Leaky home $220 million lawsuit: James Hardie had no insurance for weathertightness disasters, auditor says

James Hardie knew it had no insurance cover for potentially vast leaky building claims, an auditor told a major lawsuit today.

David Ross today told the High Court at Auckland he observed business realities facing James Hardie which should have alarmed any sensible company director.

The James Hardie group of companies has denied claims from homeowners who blame Harditex monolithic cladding for problems, including damp, mould and rot.

It has argued the leaky home scandal should instead be attributed to factors such as poor workmanship, the use of untreated timber, and industry deregulation.

Ross said James Hardie from 2004 could not get insurance for weathertightness issues, and years later paid a huge dividend to potentially outfox leaky home lawsuits.

“Either the market knew about the problem, or the market was not prepared to touch product liability issues for the building industry,” he said.

“As a director, I know the effect it would have on me to be told ‘You’ve lost all your cover’ when you have a huge market in the ‘States and you know how litigious Americans could be.

“You wouldn’t sleep well at night.”

Ross, who is also a chartered accountant, said the building products firm in New Zealand paid other James Hardie entities a $116 million dividend in 2013.

He said the New Zealand company hadn’t paid dividends for about 12 years and at this point was potentially facing insolvency over weathertightness claims.

Ross said James Hardie entities were frequently restructured and the big dividend involved “complex inter-company accounts all over the place”.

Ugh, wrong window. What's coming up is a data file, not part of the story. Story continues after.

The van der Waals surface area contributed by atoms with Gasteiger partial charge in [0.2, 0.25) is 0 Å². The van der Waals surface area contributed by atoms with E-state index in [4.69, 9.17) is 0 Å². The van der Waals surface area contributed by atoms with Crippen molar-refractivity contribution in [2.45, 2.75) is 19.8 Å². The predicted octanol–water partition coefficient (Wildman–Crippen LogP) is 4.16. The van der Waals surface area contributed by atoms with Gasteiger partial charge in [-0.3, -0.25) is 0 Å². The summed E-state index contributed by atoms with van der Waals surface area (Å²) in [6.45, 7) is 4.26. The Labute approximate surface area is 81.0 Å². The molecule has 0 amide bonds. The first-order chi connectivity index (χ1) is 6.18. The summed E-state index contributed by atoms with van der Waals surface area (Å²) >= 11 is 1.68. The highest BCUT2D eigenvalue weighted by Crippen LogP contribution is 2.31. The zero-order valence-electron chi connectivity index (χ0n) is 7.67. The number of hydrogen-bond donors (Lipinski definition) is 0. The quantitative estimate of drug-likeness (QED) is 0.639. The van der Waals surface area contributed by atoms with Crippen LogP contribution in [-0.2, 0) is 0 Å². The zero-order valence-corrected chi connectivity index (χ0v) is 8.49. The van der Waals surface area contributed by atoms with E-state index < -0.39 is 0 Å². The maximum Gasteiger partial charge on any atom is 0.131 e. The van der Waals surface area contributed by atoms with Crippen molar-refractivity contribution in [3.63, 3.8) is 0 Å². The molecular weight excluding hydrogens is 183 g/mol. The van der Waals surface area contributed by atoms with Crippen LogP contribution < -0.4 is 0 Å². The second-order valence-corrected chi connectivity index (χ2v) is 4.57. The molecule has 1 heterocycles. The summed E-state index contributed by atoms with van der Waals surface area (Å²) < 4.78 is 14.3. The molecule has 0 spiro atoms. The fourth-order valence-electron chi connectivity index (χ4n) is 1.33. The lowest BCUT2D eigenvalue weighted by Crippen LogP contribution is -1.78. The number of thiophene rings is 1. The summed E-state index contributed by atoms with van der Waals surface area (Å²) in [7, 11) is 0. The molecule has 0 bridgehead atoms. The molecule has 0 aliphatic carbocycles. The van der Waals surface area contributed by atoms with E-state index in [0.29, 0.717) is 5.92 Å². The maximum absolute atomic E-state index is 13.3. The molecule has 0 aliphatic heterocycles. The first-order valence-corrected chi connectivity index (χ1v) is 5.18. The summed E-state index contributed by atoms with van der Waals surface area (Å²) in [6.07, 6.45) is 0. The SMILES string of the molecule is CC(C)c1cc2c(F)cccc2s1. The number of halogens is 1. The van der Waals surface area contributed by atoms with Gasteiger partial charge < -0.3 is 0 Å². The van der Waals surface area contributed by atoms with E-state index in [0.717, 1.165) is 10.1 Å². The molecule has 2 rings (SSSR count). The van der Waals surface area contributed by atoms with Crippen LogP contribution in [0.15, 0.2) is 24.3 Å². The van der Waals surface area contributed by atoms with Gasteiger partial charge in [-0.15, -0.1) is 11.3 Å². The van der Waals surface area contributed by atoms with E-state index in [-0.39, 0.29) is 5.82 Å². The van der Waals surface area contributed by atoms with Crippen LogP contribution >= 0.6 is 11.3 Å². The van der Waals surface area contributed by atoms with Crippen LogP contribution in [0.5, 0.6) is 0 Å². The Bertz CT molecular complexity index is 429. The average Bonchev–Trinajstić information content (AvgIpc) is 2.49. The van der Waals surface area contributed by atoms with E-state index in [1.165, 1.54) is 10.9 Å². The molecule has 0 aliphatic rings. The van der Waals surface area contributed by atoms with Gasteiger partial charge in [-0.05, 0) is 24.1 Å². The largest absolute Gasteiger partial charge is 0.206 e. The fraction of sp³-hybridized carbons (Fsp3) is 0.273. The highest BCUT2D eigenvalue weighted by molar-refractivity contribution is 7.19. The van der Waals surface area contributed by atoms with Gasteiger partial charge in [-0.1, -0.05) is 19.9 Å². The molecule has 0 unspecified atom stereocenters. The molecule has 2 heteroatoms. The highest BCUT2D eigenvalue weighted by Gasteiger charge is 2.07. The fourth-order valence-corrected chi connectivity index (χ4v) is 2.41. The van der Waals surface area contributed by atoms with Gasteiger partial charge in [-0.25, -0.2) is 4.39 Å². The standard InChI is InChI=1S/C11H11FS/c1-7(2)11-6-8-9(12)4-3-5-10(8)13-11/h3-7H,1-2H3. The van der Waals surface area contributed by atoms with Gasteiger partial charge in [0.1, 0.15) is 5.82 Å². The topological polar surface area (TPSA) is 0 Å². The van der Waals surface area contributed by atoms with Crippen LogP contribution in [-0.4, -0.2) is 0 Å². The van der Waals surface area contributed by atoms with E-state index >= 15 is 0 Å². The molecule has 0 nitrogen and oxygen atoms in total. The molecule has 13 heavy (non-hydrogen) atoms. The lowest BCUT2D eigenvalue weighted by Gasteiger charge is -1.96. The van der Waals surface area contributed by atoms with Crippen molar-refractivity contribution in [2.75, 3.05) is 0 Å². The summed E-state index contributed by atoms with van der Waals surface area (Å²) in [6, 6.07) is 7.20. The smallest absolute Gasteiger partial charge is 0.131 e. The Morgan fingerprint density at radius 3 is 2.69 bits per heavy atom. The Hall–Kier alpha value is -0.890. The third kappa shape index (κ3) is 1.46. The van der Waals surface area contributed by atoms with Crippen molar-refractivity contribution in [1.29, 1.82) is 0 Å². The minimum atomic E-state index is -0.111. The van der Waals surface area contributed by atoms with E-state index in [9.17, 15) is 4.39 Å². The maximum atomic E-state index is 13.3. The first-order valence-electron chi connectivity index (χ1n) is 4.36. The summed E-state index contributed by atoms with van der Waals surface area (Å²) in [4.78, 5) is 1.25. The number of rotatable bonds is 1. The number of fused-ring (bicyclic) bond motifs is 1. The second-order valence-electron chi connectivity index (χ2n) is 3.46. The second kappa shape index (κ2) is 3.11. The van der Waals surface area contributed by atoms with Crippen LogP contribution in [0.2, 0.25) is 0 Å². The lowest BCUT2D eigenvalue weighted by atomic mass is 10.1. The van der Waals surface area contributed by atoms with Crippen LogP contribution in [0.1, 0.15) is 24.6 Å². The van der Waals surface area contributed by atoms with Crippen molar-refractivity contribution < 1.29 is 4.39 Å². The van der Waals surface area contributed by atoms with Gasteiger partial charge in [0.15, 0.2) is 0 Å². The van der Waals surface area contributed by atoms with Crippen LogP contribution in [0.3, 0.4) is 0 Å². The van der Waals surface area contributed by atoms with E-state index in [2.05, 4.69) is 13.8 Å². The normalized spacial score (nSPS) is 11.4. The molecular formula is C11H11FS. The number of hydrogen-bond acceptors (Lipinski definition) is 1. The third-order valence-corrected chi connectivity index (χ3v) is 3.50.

He said the parent company overseas might’ve chosen to strip the New Zealand entity of assets, and take assets potentially outside the jurisdiction of this country’s courts.

But defence counsel Jack Hodder QC said the 2013 dividend was only paid because in previous years, the company would have had to pay far more tax on the dividend.

Hodder said every dividend every company paid could be called a transfer of assets.

Hodder suggested that in 2013 the value of expected leaky homes claims was tiny compared to the $116m dividend, and Ross agreed.

Hodder said Ross only would have mentioned the dividend if he thought it was improper.

“I think it was improper from a director’s perspective, yes,” Ross replied.

Hodder said Bond was trying to suggest James Hardie paid this dividend when it could not meet the claims from homeowners.

“It was strange that a dividend would be declared for the absolute maximum that could be declared at the time,” Ross replied.

Hodder said several of Ross’s claims had no factual basis and the court needed expert evidence, not opinions.

Ross also said James Hardie’ New Zealand corporate appendage seemed to be a puppet of the global parent company.

“It appears there were no actual physical board meetings of the New Zealand entities.”

Ross believed James Hardie bosses abroad held sway over the New Zealand entity.

“They own what’s beneath them. They can do what they like. They can hire and fire all the directors.”

Hodder suggested overseas ownership did not automatically mean the parent company had “absolute control” over New Zealand operations.

He has accused the people suing James Hardie of trying to “ensnare” parent company James Hardie Industries PLC, the group parent, now domiciled in Ireland.

The trial before Justice Christian Whata continues.

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